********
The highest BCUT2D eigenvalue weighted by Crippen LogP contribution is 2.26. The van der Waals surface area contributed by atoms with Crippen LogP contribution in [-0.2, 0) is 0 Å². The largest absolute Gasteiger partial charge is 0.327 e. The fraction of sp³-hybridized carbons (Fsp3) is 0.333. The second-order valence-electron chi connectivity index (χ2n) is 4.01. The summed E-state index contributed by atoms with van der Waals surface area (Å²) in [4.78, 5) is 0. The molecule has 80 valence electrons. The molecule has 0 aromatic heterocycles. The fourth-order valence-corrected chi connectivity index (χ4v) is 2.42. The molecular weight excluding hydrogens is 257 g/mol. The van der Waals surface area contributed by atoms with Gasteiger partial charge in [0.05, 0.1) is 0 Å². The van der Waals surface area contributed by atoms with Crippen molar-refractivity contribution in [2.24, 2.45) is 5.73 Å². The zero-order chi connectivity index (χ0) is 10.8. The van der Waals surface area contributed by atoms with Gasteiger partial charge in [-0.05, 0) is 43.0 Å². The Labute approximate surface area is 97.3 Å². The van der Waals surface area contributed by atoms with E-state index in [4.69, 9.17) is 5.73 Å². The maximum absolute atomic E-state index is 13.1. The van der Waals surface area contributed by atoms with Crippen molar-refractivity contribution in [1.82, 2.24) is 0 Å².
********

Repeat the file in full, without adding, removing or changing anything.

The highest BCUT2D eigenvalue weighted by Crippen LogP contribution is 2.26. The van der Waals surface area contributed by atoms with Crippen LogP contribution in [-0.2, 0) is 0 Å². The largest absolute Gasteiger partial charge is 0.327 e. The fraction of sp³-hybridized carbons (Fsp3) is 0.333. The second-order valence-electron chi connectivity index (χ2n) is 4.01. The summed E-state index contributed by atoms with van der Waals surface area (Å²) in [4.78, 5) is 0. The molecule has 80 valence electrons. The molecule has 0 aromatic heterocycles. The fourth-order valence-corrected chi connectivity index (χ4v) is 2.42. The molecular weight excluding hydrogens is 257 g/mol. The van der Waals surface area contributed by atoms with Gasteiger partial charge in [0.05, 0.1) is 0 Å². The van der Waals surface area contributed by atoms with Crippen molar-refractivity contribution in [2.24, 2.45) is 5.73 Å². The zero-order chi connectivity index (χ0) is 10.8. The van der Waals surface area contributed by atoms with Gasteiger partial charge in [-0.05, 0) is 43.0 Å². The Labute approximate surface area is 97.3 Å². The van der Waals surface area contributed by atoms with E-state index in [4.69, 9.17) is 5.73 Å². The maximum absolute atomic E-state index is 13.1. The van der Waals surface area contributed by atoms with Crippen molar-refractivity contribution in [1.82, 2.24) is 0 Å².